David Bourget (Western Ontario)
David Chalmers (ANU, NYU)
Rafael De Clercq
Jack Alan Reynolds
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History and Philosophy of Logic 21 (2):115-134 (2000)
One way to determine the quality and pace of change in a science as it undergoes a major transition is to follow some feature of it which remains relatively stable throughout the process. Following the chosen item as it goes through reinterpretation permits conclusions to be drawn about the nature and scope of the broader change in question. In what follows, this device is applied to the change which took place in logic in the mid-nineteenth century. The feature chosen as the focal point is the categorical syllogism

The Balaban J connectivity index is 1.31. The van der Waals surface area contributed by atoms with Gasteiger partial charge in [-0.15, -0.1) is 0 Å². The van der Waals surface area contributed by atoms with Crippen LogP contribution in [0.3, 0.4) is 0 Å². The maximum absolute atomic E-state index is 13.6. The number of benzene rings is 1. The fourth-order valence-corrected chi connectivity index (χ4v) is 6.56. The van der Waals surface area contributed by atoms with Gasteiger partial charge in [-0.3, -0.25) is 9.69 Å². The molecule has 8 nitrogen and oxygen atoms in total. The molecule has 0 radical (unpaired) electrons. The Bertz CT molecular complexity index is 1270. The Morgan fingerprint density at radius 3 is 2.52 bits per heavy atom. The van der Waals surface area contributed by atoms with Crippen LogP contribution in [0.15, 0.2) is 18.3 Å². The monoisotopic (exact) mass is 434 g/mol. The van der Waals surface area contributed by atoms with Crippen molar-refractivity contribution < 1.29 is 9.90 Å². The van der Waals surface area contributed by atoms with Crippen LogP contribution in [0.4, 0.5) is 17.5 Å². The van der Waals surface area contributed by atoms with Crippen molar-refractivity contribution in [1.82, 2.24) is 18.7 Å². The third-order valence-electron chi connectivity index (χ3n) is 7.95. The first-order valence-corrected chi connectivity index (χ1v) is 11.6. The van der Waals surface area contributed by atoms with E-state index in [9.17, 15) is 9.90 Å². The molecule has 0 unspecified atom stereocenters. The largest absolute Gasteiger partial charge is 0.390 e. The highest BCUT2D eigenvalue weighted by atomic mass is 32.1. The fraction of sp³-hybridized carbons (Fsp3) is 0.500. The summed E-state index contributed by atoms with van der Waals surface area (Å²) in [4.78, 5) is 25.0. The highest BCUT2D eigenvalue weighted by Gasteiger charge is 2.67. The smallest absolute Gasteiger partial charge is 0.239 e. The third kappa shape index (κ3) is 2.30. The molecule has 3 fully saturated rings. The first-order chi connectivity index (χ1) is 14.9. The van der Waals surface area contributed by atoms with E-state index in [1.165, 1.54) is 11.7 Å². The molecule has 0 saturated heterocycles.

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References found in this work BETA
Thomas S. Kuhn (1996/2012). The Structure of Scientific Revolutions. University of Chicago Press.
W. V. Quine (1986). Philosophy of Logic. Harvard University Press.
Gottlob Frege (1991). Posthumous Writings. Wiley-Blackwell.
Charles S. Peirce (1931). Collected Papers of Charles Sanders Peirce. Cambridge, Harvard University Press.
W. C. Kneale (1962/1984). The Development of Logic. Oxford University Press.
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